For nearly half a century the fact has been known that the geographical distribution of the European flora, and especially that of the British Islands, was referable to latitude, elevation, and climatic conditions. As early as 1835, Mr. Hewett Watson, a well-known botanist of that day, in his published "Remarks on the Geographical Distribution of Plants, in connection with Latitude, Elevation, and Climate," drew the attention of the botanical world to this remarkable feature of plant distribution; while the late Professor Edward Forbes pursued the same line of thought in his attempt to show how geographical changes had affected plant areas in Great Britain as far back as the last glacial drift. And yet all our botanical writers have been steadily persisting on immense plant-migrations to account for their geographical distribution, and have given us maps without number to show how the vegetal hosts have traversed vast continents, swam multitudinous seas, braved the fiery equator, and scaled the summits of the loftiest Andes. In the mean time, no botanist of any distinguished note, except M. De Candolle, has confidently ventured to question this migration theory, so imposing and formidable has been the array of names which have frowned down, like so many gigantic ghauts, upon the audacious questioner.

But the present actual state of knowledge on this subject forbids us any longer to accept theories for facts, premises for conclusions, or fallacious reasoning for legitimate induction. Truth and daylight never meet in a corner, and no one, in our day, need go to the bottom of a well in search of either. We are forever stumbling over the truth without knowing it, because our old traditional beliefs, like so many superannuated grasshoppers, are constantly springing up in our path and diverting our attention from her. There are physiological facts enough daily obtruding themselves upon our attention, if we would but notice them, in the case of wayside plants, garden and household weeds, and the more aggressive vegetation of worn out pasture-lands, to satisfy us of the truth of our theory, were it not for the swarms of these old traditional grasshoppers continually rising into the air before us, and shutting out the truth as it is in nature. And the worst feature about this whole business is, that we have come to regard these multitudinous insects as a delight instead of a burden.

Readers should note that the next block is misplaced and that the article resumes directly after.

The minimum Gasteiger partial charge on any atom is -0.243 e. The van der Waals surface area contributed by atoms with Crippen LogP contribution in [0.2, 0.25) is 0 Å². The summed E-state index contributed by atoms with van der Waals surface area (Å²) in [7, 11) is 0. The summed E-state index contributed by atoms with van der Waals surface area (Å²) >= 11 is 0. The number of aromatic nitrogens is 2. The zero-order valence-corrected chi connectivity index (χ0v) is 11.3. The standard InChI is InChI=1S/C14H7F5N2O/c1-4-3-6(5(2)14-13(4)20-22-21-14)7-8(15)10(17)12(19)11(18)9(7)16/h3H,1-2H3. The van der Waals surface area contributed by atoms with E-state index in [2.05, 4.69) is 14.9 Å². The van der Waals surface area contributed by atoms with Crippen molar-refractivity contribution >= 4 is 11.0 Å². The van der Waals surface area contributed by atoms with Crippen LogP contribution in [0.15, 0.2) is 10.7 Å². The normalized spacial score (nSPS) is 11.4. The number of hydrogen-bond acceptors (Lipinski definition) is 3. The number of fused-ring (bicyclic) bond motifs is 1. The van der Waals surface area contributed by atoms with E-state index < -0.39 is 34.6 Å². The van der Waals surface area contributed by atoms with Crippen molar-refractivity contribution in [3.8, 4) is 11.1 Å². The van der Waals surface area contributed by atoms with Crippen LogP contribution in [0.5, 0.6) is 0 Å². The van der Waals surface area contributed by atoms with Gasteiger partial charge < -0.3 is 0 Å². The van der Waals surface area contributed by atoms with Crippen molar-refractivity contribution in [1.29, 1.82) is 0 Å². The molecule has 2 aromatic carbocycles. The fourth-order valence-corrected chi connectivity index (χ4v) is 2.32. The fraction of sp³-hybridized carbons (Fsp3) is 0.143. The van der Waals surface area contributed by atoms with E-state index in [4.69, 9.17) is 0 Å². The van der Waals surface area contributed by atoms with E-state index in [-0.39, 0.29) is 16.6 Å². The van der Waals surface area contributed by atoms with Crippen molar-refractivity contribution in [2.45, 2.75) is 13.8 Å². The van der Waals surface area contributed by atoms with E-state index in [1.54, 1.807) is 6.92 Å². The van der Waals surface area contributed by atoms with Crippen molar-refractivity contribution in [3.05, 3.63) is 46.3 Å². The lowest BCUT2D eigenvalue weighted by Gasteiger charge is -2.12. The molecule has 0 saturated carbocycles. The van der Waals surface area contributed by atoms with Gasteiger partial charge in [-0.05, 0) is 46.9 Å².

But it is hardly necessary to pursue this subject further. We have shown, or shall show in the succeeding pages, that all crystalline forms come from necessary or favoring statical conditions; that all infusorial forms come in the same way, only their conditions may be said to be dynamical rather than statical; that all mycological forms (fungi) are dependent, for their primary manifestation, on conditions of moisture and decay; that all plant-life, from the lowest cryptogam to the lordliest conifer, is dependent on some similar incidence of conditions; that the mastodon, now only known by his fossil remains, must have wallowed forth from his "necessary mire" (plasmic conditions) in the Eocene period; and that all animal life must have come from some underlying law of primordial conditions, as impressed upon matter, in harmony with the "Divine Intendment" from the beginning; and that this law is still operative in the production of new forms of life whenever and wherever the same may appear. We shall also show that all living organisms, such as seeds, fungus-spores, morphological cells, etc., perish at a temperature of about 100A deg. C., and that Bacteria, TorulA , and other infusorial forms, making their appearance in super-heated flasks, originate not from morphological cells, plastide particles, bioplasts, or any other vital organism, but from indestructible vital units, which are everywhere present in the organic matter of our globe, and ready to burgeon forth into life whenever the necessary vital conditions exist, and the proper incidences of environment occur.

We have also shown that the earth still obeys the divine command to bring forth, or—if objection be made to this form of statement as unscientific—still obeys some inexorable underlying law tantamount to such command, and can no more help "bringing forth," when the necessary telluric conditions favor, than the cold can help coming out of the north, or the clouds dropping rain, when the necessary meteorological conditions occur. Give the future American botanist the physical geography of a country—its average rain-fall, temperature, etc., and the plant zone in which it lies, and, whether explored or unexplored, he will give us the general character of its vegetation, and name most of the plants and trees peculiar to its soil. And he will do this, not because he has any faith in the present theories of plant-migration, nor in the necessary distribution of seeds, but because he will study his favorite science with reference to latitude, elevation, climate, physical characteristics, rain-fall, soil-constituents, and other influencing conditions of plant-life.

But we will now proceed to consider the duration of vegetable species, for the purpose of showing that the evolutional changes they are undergoing, if any, must cover infinitely vaster periods of time than we have any data for determining, to say nothing of the unverified theories the evolutionists have been spinning for us.